Why you should practice typing during the pandemic

Reading time: Just over 3 minutes

If you want to become a faster writer, think about how you can practice typing during the pandemic. Agile fingers will help you better keep up with your brain…

I learned to type on a typesetting machine.

I’d wanted to learn in high school but my snooty convent school juxtaposed grade 9 Latin with grade 9 typing and there was no way my parents were going to let me take the less rigorous class. (In truth, Latin only bored me to tears. One day, I had the nerve to play cards in class with a friend of mine. The teacher caught us and shocked the entire room by grabbing the deck from us and throwing it out the window. Fifty-two card pick up on the pavement below!)

Confident that typing would be more useful to me than Latin, I decided to teach myself the former a few years later. My parents (although mainly their bank) owned a struggling weekly newspaper, and I would wander over to the office on weekends and start plunking away on the Compugraphic phototypesetting machine.

It was large and ugly with enormous brown keys, the size of gumdrops. I remember loving the tactile sensation — and the noise!— of pressing those keys deep into the board. In fact, I’ve often toyed with the idea of getting a mechanical keyboard because I so greatly value the sound and feeling of a weighty return. 

Eventually, I bought myself a typing book and started to do the inane exercises that would teach my fingers to fly across a QWERTY (the arrangement of letters on the row below the numbers) keyboard. Designed in 1868, this letter arrangement was set up to keep the most commonly-used letters far apart from each other so that typewriters wouldn’t jam under the hands of exceptionally fast typists.

Perhaps because I learned to type on what was essentially a computer — at least a decade before many people had their own PCs — I didn’t worry about accuracy. I didn’t need to. Correcting errors was as simple as backspacing. As a result, I became very fast, if very inaccurate. I currently type about 85 words per minute (wpm), riddled with errors. 

But the advantage of being a fast typist is that when I’m writing a column like this, my fingers can mostly keep up with my brain. Can you say the same? (If you want to figure out your speed, here’s a no-charge test.) 

Generally, a typing speed of 40 wpm is considered average. But if you want to get closer to your thinking speed, you’ll want to approach 75 wpm — the rate of an average professional typist. (And if that seems too daunting, remember that advanced typists can hit speeds of 120 wpm.) 

So why do I mention typing now? Well, it strikes me as the perfect mindless project to pursue during these pandemic-ridden times. 

You may not have the energy or mental capacity to do challenging reading right now, but what’s to stop you from spending 15 minutes a day on improving your typing? (And, if you have kids at home, hey, get them to do it, too. It’s a useful life skill that will pay off for them down the road. More useful than, say, learning the capital of Sri Lanka or the population of Iceland.) 

The faster anyone can type, the faster they will be able to write. In fact, watch a brief video by journalist and writer Clive Thompson (@pomeranian99). In it, he presents compelling evidence that typing is vastly superior to using a pen or pencil for writing. Here’s the link to his video titled, “How The Way You Write Changes the Way You Think. ” It takes only 10 minutes.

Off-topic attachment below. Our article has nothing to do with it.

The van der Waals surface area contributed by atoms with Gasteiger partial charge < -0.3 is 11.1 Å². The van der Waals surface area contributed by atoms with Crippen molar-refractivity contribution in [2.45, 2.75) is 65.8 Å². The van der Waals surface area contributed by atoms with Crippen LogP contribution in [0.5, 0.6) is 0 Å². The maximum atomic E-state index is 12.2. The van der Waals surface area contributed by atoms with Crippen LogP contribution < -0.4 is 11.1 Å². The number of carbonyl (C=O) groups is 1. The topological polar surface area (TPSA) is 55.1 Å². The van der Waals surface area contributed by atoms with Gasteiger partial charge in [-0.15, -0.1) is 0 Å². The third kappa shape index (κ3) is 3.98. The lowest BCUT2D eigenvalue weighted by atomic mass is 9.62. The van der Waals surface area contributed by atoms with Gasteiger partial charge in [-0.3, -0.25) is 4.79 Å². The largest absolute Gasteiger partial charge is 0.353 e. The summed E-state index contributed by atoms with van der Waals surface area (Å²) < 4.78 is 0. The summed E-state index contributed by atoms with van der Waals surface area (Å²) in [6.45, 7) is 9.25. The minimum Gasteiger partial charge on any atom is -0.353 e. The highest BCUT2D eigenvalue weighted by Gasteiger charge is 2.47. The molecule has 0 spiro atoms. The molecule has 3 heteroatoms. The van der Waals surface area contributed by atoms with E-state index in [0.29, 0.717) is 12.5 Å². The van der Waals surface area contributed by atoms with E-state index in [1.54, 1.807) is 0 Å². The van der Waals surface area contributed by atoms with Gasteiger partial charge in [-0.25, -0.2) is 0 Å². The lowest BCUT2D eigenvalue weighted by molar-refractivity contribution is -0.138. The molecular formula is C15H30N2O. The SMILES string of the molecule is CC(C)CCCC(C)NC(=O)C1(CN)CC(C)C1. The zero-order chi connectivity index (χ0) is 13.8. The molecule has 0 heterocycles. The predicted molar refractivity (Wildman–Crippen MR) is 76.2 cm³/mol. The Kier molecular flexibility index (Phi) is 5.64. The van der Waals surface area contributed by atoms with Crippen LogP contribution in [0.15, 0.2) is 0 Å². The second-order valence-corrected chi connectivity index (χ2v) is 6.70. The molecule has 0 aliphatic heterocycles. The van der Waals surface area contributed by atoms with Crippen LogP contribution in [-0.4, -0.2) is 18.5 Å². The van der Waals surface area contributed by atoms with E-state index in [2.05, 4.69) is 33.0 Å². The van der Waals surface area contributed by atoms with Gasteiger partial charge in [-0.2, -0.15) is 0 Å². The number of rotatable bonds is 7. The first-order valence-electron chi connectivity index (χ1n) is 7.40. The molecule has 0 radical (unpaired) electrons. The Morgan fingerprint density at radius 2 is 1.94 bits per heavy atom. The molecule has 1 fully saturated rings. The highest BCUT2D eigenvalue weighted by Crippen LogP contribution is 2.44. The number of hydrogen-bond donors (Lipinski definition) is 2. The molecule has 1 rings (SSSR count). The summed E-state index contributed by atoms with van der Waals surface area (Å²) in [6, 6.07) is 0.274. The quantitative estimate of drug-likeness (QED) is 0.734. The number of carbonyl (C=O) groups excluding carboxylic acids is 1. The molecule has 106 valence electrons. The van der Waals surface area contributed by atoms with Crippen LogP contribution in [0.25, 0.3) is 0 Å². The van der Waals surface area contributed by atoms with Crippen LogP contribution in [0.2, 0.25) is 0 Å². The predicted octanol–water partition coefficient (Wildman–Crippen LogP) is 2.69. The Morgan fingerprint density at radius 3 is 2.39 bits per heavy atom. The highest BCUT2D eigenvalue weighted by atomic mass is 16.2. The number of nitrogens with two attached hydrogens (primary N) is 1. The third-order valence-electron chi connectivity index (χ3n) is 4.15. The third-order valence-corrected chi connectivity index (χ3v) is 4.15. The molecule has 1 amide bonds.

(For those who prefer to write by hand, let me note that he also advocates using Blackwing pencils for jobs like planning and mindmapping. The concept is: you plan your writing better with a pencil or pen; you actually write better at a keyboard.) 

So, here’s how to improve your typing:

  • Make a very small commitment (five to 15 minutes — set with a timer)
  • Practice daily at a certain specific time 
  • Have a trigger to remind you of this commitment (i.e.: after you put the breakfast dishes in the dishwasher; after you brush your teeth; after you make your bed)
  • Have a comfortable, ergonomically acceptable place to practice (your feet should be on the floor, your eyes should be able to look straight ahead, your arms should be at right angles. See image on this page.)
  • Find some free lessons on the internet. A client of mine highly recommends Ratatype.
  • Be calm and relaxed. You’re not trying for instantaneous improvement. You’re trying to get better a little each day
  • Measure and track your results over time. But don’t test yourself more than once a week. This is not an instant fix. It’s more of a long-term self-improvement project. Be kind to yourself.

But, with that kind of relaxed attitude, you could increase your typing speed by 100% or more in three months of regular practice. Wouldn’t that be something positive to get out of this wretched pandemic?

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My video podcast last week described how to improve your speaking skillsOr, see the transcript, and consider subscribing to my YouTube channel. If you have a question about writing you’d like me to address, be sure to send it to me by email, Twitter or Skype and I’ll try to answer it in the podcast.

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How do you feel about your typing ability? We can all learn from each other so, please, share your thoughts with my readers and me in the “comments” section below.  Anyone who comments on today’s post (or any others) by April 20/20 will be put in a draw for a copy of my first book, 8 1/2 Steps to Writing Faster, Better. Please, scroll down to the comments, directly underneath the “related posts” links, below. Note that you don’t have to join Disqus to post. See here to learn how to post as a guest. It’s easy!